In the last 12 months alone, over 12,742 west Essex residents were directed from Princess Alexandra Hospital A&E department in Harlow to a more appropriate service.
West Essex residents are being encouraged to seek alternatives to A&E, ensuring that they choose the most appropriate services when experiencing illnesses.
Temperatures are set to plummet during a cold snap that forecasters believe will last the entirety of next week and into the following week. It is linked to a weather phenomenon known as a polar vortex, which happened above the North Pole.
Everyone can help reduce the pressure on the NHS this winter by looking after themselves, keeping a well-stocked medicine kit at home, using local pharmacies for expert advice and treatment for common illness and ailments or by calling NHS 111 for urgent advice and before attending hospital. It is really important to utilise the alternative health services available to patients prior to attending A&E unless a serious illness or injury occurs.
Dr Rob Gerlis at NHS West Essex Clinical Commissioning Group (CCG) said:
“It is essential that patients are able to find the most appropriate NHS service for them. We have a range of options available in west Essex to ensure that the correct healthcare support can be accessed as quickly as possible by those who need it”.
Some of the alternative health services to use are outlined below:
Health help Now App
The ‘Health help Now app’, provides access to health advice and signposts relevant local health and care services. Residents in Epping Forest, Harlow and Uttlesford can visit the website at http://westessex.healthhelpnow.nhs.uk or download Health Help Now from the App Store or Google Play.
If you are feeling unwell and need to relieve your symptoms, your local pharmacist is on hand to help. Many over-the-counter medicines are available to help with common ailments such as colds, sore throats, coughs, sinusitis or earache. Your pharmacist will be able to recommend the best treatments that are available without needing a prescription.
There are a range of systems in place to ensure that you have access to support 24 hours a day, 7 days a week. This includes calling the NHS 111 non-emergency service, which provides access to trained advisors, supported by healthcare professionals. When calling 111 you will be offered medical advice and directed to appropriate healthcare pathways.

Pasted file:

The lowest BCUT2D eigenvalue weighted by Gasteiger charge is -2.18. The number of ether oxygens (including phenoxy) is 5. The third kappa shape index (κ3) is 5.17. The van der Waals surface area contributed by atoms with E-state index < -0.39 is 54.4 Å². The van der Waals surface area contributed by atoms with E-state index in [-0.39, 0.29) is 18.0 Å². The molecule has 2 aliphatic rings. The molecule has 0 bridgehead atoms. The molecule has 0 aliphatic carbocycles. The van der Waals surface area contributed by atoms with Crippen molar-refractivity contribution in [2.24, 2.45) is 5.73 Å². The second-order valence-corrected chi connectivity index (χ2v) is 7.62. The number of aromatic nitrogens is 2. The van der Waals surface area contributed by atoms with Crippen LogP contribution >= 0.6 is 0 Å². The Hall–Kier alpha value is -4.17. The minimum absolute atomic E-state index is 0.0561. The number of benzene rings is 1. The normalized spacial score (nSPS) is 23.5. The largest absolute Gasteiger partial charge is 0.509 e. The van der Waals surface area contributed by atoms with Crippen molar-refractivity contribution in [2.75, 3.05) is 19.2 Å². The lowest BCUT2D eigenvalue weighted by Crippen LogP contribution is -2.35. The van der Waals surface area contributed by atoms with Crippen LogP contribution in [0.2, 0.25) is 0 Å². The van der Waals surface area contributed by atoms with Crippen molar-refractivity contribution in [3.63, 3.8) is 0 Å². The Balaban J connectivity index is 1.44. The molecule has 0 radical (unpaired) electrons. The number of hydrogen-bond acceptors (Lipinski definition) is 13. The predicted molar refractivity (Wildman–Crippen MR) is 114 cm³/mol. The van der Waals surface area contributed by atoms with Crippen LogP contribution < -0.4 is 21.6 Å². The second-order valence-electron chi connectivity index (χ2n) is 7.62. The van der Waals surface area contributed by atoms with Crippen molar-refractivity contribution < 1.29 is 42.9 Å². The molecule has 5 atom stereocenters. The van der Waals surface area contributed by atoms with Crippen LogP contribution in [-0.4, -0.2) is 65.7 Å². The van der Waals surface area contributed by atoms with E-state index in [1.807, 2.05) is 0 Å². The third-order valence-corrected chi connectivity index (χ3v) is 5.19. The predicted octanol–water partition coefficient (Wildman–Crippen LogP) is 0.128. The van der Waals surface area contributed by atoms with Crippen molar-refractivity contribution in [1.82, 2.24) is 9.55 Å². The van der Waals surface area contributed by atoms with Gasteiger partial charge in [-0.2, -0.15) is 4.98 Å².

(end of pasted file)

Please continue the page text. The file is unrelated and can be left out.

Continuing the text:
Your GP surgery
GP surgeries do see emergency patients on the day, often triaged by a Nurse Practitioner or GP. Routine appointments may be offered the same week and most surgeries book for future appointments up to six weeks in advance. All surgeries operate a different appointment system and we would recommend you speak with the reception team and they will be able to advise you. GP surgeries are also under pressure so it may be that a non-urgent appointment may be a little longer wait, up to two to three weeks in some cases.
Evening and weekend GP services
For those who do need to see a doctor, but cannot do so during normal opening hours, additional pre-booked appointments are available as part of the west Essex Evening and Weekend GP service. This operates at six different locations and can be booked by staff in your own GP practice. An appointment will then be scheduled at a local hub and you will be given a suitable date, time and location for your out-of-hours appointment. For more information and advice please visit www.stellarhealthcare.net/our-services/evening-and-weekend-gp-service
Tips for staying well this winter include:
- If you start to feel unwell, even if it is just a cough or cold, don’t wait until it gets more serious, get help from your pharmacist. The sooner you get advice the better – pharmacists are here to help you stay well.
- If you do need help when your GP surgery or pharmacy is closed, call NHS 111 or visit www.nhs.uk who can direct you to a local service that is open.
- You may be able to claim financial and practical help with heating your home. Grants available include the Winter Fuel Payment and the Cold Weather Payment.
- It is important to keep warm throughout the colder months of the year – both inside and outdoors as it can help to prevent colds, flu and more serious health problems, such as heart attacks, strokes pneumonia and depression. Heat your home to at least 18°C (65°F), if you can, you might prefer your living room to be slightly warmer.
- Don’t put off getting the flu vaccination. For those who are eligible, the vaccination is available free of charge.